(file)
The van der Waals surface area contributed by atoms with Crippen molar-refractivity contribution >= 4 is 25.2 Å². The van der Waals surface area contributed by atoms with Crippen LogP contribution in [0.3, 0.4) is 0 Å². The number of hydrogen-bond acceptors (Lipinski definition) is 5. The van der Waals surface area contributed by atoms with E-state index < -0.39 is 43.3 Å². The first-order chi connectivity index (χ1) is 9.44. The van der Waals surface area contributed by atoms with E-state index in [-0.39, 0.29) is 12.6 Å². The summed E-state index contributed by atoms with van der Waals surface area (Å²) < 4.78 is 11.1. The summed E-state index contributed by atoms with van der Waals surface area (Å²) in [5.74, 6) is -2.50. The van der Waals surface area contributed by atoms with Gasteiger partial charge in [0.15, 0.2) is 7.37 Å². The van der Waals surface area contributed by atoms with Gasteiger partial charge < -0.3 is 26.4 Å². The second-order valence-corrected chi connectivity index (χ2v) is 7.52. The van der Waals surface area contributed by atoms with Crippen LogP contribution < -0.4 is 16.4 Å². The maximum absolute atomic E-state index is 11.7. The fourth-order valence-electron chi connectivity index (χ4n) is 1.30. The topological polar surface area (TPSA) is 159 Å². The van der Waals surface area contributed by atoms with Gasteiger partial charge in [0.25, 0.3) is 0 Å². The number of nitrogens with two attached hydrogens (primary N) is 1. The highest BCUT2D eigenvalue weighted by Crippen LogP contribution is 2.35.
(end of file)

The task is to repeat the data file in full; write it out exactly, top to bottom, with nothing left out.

The van der Waals surface area contributed by atoms with Crippen molar-refractivity contribution >= 4 is 25.2 Å². The van der Waals surface area contributed by atoms with Crippen LogP contribution in [0.3, 0.4) is 0 Å². The number of hydrogen-bond acceptors (Lipinski definition) is 5. The van der Waals surface area contributed by atoms with E-state index < -0.39 is 43.3 Å². The first-order chi connectivity index (χ1) is 9.44. The van der Waals surface area contributed by atoms with E-state index in [-0.39, 0.29) is 12.6 Å². The summed E-state index contributed by atoms with van der Waals surface area (Å²) < 4.78 is 11.1. The summed E-state index contributed by atoms with van der Waals surface area (Å²) in [5.74, 6) is -2.50. The van der Waals surface area contributed by atoms with Gasteiger partial charge in [0.15, 0.2) is 7.37 Å². The van der Waals surface area contributed by atoms with Gasteiger partial charge < -0.3 is 26.4 Å². The second-order valence-corrected chi connectivity index (χ2v) is 7.52. The van der Waals surface area contributed by atoms with Crippen LogP contribution < -0.4 is 16.4 Å². The maximum absolute atomic E-state index is 11.7. The fourth-order valence-electron chi connectivity index (χ4n) is 1.30. The topological polar surface area (TPSA) is 159 Å². The van der Waals surface area contributed by atoms with Gasteiger partial charge in [0.25, 0.3) is 0 Å². The number of nitrogens with two attached hydrogens (primary N) is 1. The highest BCUT2D eigenvalue weighted by Crippen LogP contribution is 2.35.